Develop a Plan of Action for Showing:
Learn strategies for dressage show preparation, such
as knowing the directives and coefficients of the test
and highlighting your horse's best movements.
By Jessie Steiner

One of the aspects I like best about showing dressage is that you get to
demonstrate the connection you have between you and your horse. When
you watch someone put in a great test, it looks effortless, as if horse and
rider are one. The movements flow into one another for a seamless
performance. I use several strategies to help me attain a precise and
accurate test.

Before heading off to a show, study the directive ideas for the tests that you
will be showing. These will help give you an idea of what the judge is looking
for and let you know how the judges would like to see your horse presented.
For example, in the trot lengthening at First Level, the directive ideas are
lengthening of the frame and stride, regularity of trot, balance and
straightness and transitions. So when you are schooling this movement at
home, make sure your horse is really lengthening throughout his body and
not just going faster and flinging his legs. Pay attention to the steps before
and after the lengthening itself since these count as the transitions into and
out of the lengthening.

It's important to know where your coefficient scores are, so you can focus on
those movements. When practicing at home, really work on your transitions
from the collected walk to extended walk back to collected walk. The extended
walk is always a coefficient. If your horse gets tense in extended walk, try leg
yielding him from one leg to the other--just a stride or two in leg yield one way
and then back the other way. This will encourage your horse to reach into
your hands and seek the contact while still remaining active with his hind legs.

Know your horse's strengths and weaknesses within the movements, and how
many points are possible for each. Let's say your horse is a bit weak in his
medium canter but is very precise in his simple changes. Focus on making
your simple changes clear and accurate so you can get the maximum points
for this movement and give yourself a little wiggle room if your medium canter
doesn't go as well as you'd hoped. If your horse has a mistake in a
movement, know where your next "highlight" movement is and really go for it
to make up for the points you may have lost. I keep a running tally going in
my head so I always know where I can pick up points when needed.

Also, don't forget the importance of corners. Corners are a great place to
make a small correction that can make a big difference. You can bend your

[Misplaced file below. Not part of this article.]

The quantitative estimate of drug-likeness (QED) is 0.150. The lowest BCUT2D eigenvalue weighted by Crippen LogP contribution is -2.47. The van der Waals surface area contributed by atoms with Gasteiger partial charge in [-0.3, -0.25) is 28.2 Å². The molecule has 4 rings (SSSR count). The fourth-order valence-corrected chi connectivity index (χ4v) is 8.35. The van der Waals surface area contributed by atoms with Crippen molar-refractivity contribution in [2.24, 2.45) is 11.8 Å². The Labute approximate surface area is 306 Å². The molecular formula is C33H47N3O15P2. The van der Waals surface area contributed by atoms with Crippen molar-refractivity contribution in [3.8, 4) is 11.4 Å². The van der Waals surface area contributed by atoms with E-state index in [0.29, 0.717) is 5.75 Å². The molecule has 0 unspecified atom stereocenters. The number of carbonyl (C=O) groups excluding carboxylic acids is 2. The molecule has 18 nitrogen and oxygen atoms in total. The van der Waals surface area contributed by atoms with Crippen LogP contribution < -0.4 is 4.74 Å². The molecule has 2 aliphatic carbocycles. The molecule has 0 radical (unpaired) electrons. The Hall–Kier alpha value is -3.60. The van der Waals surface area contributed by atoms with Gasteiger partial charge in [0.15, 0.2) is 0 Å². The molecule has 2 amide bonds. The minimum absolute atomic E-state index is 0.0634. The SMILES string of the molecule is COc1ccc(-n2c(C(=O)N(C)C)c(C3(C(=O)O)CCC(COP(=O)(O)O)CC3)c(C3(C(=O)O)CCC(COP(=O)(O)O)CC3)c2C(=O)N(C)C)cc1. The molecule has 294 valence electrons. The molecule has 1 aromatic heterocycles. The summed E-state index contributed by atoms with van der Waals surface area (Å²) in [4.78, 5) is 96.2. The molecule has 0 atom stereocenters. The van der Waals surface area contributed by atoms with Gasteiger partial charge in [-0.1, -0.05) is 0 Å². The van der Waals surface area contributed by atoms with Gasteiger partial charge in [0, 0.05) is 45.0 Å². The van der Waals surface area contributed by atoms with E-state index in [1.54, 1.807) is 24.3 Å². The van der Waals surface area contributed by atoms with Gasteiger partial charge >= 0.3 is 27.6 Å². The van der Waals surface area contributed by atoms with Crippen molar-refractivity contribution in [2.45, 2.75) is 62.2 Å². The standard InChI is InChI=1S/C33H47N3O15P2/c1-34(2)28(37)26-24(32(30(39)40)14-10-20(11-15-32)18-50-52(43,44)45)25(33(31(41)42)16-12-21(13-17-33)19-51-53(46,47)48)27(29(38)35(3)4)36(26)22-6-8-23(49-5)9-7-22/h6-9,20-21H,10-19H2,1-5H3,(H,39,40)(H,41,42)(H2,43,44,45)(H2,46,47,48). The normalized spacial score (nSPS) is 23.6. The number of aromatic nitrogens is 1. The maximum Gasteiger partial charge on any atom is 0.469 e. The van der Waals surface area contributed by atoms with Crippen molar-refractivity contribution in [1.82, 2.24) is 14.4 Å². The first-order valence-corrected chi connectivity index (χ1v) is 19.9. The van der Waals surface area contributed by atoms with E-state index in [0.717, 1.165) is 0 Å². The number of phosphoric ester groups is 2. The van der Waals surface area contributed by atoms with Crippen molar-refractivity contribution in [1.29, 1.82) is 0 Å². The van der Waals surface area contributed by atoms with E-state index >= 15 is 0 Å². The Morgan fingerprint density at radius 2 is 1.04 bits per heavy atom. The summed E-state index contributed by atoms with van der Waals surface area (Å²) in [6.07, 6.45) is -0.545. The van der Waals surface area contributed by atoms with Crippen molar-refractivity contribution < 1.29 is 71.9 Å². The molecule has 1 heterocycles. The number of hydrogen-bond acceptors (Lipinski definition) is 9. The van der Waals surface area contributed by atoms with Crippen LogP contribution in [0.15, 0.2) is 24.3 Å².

horse through the corner if he's getting stiff or give him a half halt to
rebalance him. Take a moment to gather your thoughts before your next
movement. Tests that flow beautifully are those that are ridden every step
and not just from movement to movement. The quality of the preparation
before a movement will determine the quality of the movement itself.

It's inevitable at some point in our show careers to go off course. If you know
your test, hopefully you can quickly figure out where you are and get yourself
back on course without disturbing the flow of your test too much. Familiarize
yourself with the flow of your test and how and where the movements are
scored. Then, if something goes wrong, you will only lose points for the
movement with the mistake and not for the next three movements. For
example, I had a horse that put in a change before C after his canter
pirouette in the Prix St. Georges (I was supposed to remain in counter canter
until C). The judge rang me off course. This gave me the opportunity to do
the pirouette again. As a result, I had the chance to get the flying change in
at C instead of getting a zero for not doing the change.

It sounds simple, but never forget to relax and have fun while riding your test.
I try to take a deep breath and look around a bit once the test is underway.
Take a moment to connect with your horse and give him a scratch on the
neck when you're halting at X. A good rule of thumb is to show a level below
what you are schooling at home. This way you will feel confident that you and
your horse can perform all the movements easily. Enjoy the experience of
showing off your horse. Dressage shows are a great way to check the
progress of your training so show off all that hard work you've been doing,
smile and have fun!

Jessie Steiner has been riding dressage all of her life with her mother, FEI rider/trainer
Betsy Steiner. A U.S. Dressage Federation bronze and silver medalist, Jessie won a team
bronze dressage medal at the North American Young Riders' Championships in 1992.
She has trained and competed successfully through the FEI-levels. For over 12 years
Jessie has served as assistant trainer for Team Steiner.
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